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Alternatives to the AMH Fertility Test

We recently wrote an educational article on the Anti-Mullerian Hormone (AMH) Fertility Test, explaining why a woman trying to conceive should take it. While cutting-edge fertility treatments, advanced embryology, and cryopreservation (egg freezing) can provide women with the ability to control their reproductive destiny, fertility does not last forever. Despite amazing breakthroughs in reproductive medicine and alternative family planning, a woman’s age is still the greatest determining factor in her ability to become pregnant.

The AMH fertility test is a critically important test that allows women to accurately track their reproductive potential. Furthermore, the Anti-Mullerian Hormone is widely considered to be the optimal blood test to assess a woman’s supply of follicles in her ovary. However, there are many alternative fertility tests to AMH that are currently used to assess the supply of follicles in ovaries. Unfortunately, each of these fertility tests come with serious drawbacks.

The Follicle Stimulating Hormone (FSH) and Estradiol Test

The most common of these tests is Follicle Stimulating Hormone (FSH) and Estradiol, which are measured on the third day of the menstrual cycle. There are several disadvantages to this test.  First, this fertility test is time sensitive – that is, it must be performed on either the second, third, or fourth day of the menstrual cycle. On the other hand, the AMH fertility test can be measured any time of the menstrual cycle. Second, Day 3 FSH & Estradiol results become abnormal once the supply of follicles in the ovaries has diminished substantially. Therefore, it is possible to have a somewhat low reserve of follicles but a normal Day 3 FSH & Estradiol result. This provides a woman with a false reassurance that she has an ample supply of follicles and thus, ample time to become pregnant. In contrast, AMH decreases with the gradual decline in the supply of follicles over time. Studies have shown that AMH is the earliest indicator that the supply of follicles is diminishing. Finally, Day 3 FSH & Estradiol levels from one menstrual cycle may be different from the levels repeated at a subsequent menstrual cycle. While studies suggest that the highest FSH value is most predictive of egg quantity, a woman may be falsely reassured if she sees a subsequent lower FSH value. The value of the AMH fertility test, however, remains comparatively constant cycle-to-cycle.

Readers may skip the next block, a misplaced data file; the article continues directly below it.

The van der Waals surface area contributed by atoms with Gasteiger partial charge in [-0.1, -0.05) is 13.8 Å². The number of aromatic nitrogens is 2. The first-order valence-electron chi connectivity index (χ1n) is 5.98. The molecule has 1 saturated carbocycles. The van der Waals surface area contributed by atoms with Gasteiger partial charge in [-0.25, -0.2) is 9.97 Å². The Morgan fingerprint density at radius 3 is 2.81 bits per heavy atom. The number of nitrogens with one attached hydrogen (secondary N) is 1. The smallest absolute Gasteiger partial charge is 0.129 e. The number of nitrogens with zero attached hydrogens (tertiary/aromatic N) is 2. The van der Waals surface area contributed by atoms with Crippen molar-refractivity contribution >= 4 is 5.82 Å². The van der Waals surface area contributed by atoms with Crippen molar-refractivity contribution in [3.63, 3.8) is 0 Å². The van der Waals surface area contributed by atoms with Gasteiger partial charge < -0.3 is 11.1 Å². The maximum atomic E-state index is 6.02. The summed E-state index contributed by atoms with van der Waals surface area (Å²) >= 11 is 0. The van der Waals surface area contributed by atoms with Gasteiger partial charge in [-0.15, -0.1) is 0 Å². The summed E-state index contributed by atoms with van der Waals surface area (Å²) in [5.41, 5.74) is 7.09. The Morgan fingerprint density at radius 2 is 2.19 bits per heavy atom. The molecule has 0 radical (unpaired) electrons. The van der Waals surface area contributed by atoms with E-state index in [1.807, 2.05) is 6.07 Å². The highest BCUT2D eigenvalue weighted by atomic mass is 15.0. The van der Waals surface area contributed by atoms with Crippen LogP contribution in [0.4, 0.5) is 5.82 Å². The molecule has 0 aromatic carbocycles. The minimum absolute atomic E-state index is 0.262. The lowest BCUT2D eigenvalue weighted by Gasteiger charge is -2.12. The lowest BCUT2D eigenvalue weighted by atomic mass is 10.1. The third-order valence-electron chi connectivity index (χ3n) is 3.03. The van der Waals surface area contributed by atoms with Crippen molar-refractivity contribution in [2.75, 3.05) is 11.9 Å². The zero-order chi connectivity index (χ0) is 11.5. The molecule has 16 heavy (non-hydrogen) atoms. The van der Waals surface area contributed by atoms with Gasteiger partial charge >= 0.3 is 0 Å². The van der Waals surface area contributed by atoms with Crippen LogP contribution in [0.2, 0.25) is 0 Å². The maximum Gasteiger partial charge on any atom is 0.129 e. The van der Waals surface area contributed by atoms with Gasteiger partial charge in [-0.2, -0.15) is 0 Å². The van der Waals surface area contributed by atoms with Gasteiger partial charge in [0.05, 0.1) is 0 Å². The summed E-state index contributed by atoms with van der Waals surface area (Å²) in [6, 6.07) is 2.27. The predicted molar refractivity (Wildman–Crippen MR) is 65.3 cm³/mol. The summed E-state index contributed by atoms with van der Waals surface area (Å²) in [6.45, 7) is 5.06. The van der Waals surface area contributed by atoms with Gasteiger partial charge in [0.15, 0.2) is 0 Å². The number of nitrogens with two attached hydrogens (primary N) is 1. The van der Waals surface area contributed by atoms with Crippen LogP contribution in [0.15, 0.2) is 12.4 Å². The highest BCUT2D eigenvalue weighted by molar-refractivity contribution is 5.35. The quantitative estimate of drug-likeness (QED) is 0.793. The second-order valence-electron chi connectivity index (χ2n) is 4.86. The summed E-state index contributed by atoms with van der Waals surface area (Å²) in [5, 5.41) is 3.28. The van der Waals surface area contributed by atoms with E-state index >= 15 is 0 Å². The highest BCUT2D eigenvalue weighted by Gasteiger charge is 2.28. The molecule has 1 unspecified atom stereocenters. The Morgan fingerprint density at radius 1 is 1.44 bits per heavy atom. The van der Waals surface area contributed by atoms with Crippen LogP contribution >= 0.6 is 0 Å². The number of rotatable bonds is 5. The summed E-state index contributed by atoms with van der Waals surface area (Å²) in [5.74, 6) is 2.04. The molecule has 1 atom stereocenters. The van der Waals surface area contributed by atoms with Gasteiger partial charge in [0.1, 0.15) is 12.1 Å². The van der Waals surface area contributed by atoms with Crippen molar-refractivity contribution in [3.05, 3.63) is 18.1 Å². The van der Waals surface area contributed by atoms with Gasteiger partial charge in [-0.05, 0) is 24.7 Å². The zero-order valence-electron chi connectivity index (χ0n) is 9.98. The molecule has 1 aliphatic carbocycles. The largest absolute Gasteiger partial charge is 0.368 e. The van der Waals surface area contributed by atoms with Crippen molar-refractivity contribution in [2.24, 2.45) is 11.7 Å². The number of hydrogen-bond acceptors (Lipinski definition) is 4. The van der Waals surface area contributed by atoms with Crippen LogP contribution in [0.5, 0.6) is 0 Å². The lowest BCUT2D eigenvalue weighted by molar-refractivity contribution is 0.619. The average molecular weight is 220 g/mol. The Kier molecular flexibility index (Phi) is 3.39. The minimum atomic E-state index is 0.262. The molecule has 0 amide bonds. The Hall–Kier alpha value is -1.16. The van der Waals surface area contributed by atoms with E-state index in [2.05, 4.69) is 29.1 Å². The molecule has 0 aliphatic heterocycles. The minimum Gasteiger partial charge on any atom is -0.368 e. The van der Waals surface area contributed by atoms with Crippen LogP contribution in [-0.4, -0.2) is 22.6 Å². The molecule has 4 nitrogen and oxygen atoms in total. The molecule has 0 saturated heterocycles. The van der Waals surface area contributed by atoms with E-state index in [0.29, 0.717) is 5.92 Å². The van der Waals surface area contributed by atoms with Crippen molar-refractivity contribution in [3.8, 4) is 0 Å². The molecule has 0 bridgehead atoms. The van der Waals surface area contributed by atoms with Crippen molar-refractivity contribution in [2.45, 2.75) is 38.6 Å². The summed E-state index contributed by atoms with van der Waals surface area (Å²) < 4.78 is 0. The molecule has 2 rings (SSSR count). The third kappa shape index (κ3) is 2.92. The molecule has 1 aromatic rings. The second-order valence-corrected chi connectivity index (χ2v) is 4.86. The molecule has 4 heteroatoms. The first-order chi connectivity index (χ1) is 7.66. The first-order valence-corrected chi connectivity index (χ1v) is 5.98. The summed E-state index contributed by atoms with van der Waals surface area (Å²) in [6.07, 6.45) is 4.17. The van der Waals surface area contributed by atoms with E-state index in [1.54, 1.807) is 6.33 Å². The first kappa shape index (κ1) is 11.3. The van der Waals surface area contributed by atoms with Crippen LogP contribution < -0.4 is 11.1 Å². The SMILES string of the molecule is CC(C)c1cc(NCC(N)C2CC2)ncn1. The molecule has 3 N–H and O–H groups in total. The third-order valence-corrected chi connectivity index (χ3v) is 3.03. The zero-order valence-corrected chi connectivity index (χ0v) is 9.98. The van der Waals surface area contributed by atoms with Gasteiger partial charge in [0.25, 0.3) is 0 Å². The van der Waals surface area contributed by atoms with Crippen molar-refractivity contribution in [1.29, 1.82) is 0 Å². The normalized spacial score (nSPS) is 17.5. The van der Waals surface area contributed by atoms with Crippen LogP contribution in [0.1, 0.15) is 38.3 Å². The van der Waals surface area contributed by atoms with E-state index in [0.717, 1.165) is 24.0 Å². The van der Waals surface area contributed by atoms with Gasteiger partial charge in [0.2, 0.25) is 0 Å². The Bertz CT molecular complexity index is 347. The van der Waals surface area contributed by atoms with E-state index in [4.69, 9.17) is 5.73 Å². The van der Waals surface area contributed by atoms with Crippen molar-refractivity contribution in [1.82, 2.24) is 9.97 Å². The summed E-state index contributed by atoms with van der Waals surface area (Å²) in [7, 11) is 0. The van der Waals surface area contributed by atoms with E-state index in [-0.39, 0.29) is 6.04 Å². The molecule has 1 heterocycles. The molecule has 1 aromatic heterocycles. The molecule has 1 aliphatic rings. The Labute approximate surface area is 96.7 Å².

The Fertility Test for Antral Follicle Count (AFC)

Another common test used to assess the reserve of follicles is measuring the number of Antral follicles visible on transvaginal ultrasound. The Antral follicles are those which have the ability to grow into mature follicles each month. The greater the number of follicles in the ovary, the greater the number of Antral follicles seen on ultrasound. Therefore, the AFC fertility test is a reflection of the total reserve of follicles present.  AFC is a good test of a woman’s ovarian supply of follicles and can be performed any time of the menstrual cycle.  However, there are some serious disadvantages to Antral follicle count.

First, acquiring the information requires a vaginal ultrasound, whereas measuring the Anti-Mullerian Hormone requires only a blood test. Second, it is natural for the number of Antral follicles to vary monthly. This means that the AFC count may not be a consistent indicator of total follicle reserves. In contrast, AMH levels show little monthly change. Third, the AFC fertility test is subjective because it is merely a measurement of Antral follicles actually seen. Therefore, different doctors measuring the same ovary at the same time may count slightly different numbers of Antral follicles. AMH, however, is an objective fertility test performed by measuring the level of the hormone in the blood. Therefore,  the result is not subjectively determined by the medical professional administering it.

If you would like more information regarding fertility treatment or the AMH test, please contact the expert team at Lane Fertility Institute today.

This is a revised article based on “Anti-Mullerian Hormone Why You Should be Asking for This Test” by Susanna J Park, M.D. in the Summer 2012 issue of Lane Fertility Magazine.

Dr. Danielle Lane Danielle E Lane, MD, Reproductive Endocrinology and Infertility Specialist

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